Molecular imaging for depressive disorders.
Molecular imaging is the visualization, characterization, and measurement of biologic processes at the molecular and cellular levels in humans and other living systems. Molecular imaging techniques such as MR spectroscopy and PET have been used to explore the molecular pathophysiology of depression and assess treatment responses. MR spectroscopy is a noninvasive technique that assesses the levels of biochemical metabolites in the brain, while PET uses radioligands injected in the bloodstream that have high binding affinity for target molecules. MR spectroscopy findings suggest a role for glutamate/glutamine and gamma-aminobutyric acid in depression. PET has generally failed to find a correlation between radioligand binding potential and depression severity or treatment response, though it may offer promise in distinguishing responders and nonresponders to treatment. A major challenge for both modalities is that depression is a heterogeneous, multifactorial disorder, while MR spectroscopy and PET are limited to examining a few metabolites or a single radioligand at a time. This difference makes a comprehensive evaluation of neurochemical changes in the brain difficult.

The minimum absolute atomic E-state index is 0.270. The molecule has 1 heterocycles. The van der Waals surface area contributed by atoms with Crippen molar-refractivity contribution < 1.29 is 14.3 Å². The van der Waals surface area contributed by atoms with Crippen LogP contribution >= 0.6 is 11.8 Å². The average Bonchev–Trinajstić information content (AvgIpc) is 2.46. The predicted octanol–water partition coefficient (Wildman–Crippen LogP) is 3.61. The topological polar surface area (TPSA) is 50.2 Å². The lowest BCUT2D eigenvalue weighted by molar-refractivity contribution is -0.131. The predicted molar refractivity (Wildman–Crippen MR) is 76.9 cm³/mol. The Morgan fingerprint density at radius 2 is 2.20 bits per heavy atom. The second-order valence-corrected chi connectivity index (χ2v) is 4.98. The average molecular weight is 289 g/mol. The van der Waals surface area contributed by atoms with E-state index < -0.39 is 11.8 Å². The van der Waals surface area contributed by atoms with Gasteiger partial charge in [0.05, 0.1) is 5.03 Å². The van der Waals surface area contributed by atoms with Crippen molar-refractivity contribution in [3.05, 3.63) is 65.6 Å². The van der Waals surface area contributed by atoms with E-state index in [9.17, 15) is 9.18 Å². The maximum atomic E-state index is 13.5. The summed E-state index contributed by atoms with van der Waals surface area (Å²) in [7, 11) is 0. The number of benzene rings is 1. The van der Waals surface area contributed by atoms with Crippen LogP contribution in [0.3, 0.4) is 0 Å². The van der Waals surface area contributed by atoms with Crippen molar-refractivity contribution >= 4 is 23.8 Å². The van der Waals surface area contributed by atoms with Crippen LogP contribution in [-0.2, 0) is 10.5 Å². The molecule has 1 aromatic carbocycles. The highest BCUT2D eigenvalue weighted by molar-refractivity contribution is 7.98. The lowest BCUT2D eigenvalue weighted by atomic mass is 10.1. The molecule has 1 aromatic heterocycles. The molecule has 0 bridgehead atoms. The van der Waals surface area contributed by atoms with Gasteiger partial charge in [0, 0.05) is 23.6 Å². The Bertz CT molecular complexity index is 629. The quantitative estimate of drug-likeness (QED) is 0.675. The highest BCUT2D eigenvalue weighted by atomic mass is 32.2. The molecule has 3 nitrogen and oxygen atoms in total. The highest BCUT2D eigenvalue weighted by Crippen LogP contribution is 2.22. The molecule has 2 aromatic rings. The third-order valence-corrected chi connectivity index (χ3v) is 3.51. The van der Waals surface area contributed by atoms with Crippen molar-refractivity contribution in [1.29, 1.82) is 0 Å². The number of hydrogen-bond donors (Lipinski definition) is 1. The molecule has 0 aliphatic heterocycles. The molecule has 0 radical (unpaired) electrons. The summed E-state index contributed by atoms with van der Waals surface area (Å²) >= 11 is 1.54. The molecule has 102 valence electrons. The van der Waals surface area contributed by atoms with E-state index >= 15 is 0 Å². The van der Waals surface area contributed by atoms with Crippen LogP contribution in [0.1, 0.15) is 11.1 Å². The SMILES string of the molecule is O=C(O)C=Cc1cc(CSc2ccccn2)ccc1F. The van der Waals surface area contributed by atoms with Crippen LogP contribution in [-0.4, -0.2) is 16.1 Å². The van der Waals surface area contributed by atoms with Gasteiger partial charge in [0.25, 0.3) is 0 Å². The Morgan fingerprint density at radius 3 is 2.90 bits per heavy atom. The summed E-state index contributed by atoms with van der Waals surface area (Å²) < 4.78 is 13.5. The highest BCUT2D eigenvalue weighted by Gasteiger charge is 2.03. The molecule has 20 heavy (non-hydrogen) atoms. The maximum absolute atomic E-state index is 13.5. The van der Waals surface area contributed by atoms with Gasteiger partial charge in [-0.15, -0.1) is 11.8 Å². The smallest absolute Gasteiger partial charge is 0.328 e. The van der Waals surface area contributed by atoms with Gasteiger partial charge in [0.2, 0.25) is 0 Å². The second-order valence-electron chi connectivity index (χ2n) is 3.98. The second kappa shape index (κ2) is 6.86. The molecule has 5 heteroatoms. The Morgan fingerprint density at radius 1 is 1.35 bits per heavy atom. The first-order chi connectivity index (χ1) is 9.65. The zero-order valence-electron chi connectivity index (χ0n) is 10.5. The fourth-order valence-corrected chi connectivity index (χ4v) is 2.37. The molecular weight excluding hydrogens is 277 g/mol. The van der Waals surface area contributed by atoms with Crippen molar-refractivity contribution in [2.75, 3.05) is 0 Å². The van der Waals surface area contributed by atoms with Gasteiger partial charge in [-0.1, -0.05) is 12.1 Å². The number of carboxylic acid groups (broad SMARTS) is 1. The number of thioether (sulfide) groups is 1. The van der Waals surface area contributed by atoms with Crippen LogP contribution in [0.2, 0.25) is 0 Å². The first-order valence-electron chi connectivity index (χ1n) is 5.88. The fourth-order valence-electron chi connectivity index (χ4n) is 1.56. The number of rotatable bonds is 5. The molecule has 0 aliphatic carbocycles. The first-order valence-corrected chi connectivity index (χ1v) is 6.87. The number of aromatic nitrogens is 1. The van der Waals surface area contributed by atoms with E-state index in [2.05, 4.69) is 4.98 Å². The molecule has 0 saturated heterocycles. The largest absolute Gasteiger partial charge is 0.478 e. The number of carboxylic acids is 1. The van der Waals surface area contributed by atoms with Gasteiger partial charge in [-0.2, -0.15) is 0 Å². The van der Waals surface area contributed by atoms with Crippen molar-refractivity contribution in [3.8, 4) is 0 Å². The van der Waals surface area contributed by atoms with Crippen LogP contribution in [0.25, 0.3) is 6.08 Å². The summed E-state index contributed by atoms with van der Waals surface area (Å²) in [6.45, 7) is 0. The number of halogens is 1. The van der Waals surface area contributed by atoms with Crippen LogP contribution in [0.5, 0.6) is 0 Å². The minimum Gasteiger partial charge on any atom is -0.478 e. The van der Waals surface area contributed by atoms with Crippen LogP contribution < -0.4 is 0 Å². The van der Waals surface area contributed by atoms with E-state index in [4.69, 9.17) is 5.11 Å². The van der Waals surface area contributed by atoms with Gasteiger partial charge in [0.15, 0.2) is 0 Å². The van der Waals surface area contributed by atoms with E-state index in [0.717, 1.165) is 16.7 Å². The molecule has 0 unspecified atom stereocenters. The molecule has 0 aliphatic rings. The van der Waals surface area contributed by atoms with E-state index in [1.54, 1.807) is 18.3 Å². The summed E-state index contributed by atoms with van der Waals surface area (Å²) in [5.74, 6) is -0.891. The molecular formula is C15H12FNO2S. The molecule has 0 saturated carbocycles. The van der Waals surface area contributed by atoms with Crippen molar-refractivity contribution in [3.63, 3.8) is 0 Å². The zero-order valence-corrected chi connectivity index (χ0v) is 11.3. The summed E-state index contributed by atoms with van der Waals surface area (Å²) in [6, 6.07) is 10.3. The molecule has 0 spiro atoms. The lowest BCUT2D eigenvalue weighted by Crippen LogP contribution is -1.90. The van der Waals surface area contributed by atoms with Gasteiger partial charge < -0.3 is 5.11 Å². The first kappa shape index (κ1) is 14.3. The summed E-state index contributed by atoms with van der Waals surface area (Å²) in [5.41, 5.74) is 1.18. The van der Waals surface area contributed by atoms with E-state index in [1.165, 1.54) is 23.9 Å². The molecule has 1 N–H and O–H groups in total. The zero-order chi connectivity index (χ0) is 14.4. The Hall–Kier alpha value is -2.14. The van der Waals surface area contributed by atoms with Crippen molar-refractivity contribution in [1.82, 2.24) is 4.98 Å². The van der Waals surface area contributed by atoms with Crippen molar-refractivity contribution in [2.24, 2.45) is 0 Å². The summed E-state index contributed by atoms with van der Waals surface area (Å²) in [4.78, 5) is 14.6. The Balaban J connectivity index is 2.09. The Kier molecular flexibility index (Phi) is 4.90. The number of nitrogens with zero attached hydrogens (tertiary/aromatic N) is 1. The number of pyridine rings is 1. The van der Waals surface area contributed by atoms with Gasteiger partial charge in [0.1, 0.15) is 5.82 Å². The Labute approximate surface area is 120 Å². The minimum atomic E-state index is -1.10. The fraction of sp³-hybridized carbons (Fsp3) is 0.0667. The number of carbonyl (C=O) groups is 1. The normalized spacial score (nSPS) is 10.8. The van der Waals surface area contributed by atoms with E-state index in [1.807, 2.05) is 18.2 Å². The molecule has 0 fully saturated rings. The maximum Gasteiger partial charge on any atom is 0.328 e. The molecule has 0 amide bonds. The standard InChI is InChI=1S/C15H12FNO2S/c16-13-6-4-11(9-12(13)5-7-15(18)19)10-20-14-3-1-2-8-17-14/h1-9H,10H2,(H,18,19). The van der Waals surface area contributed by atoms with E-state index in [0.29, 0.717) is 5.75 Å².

Lee, T-S; Quek, SY; Krishnan, KRR
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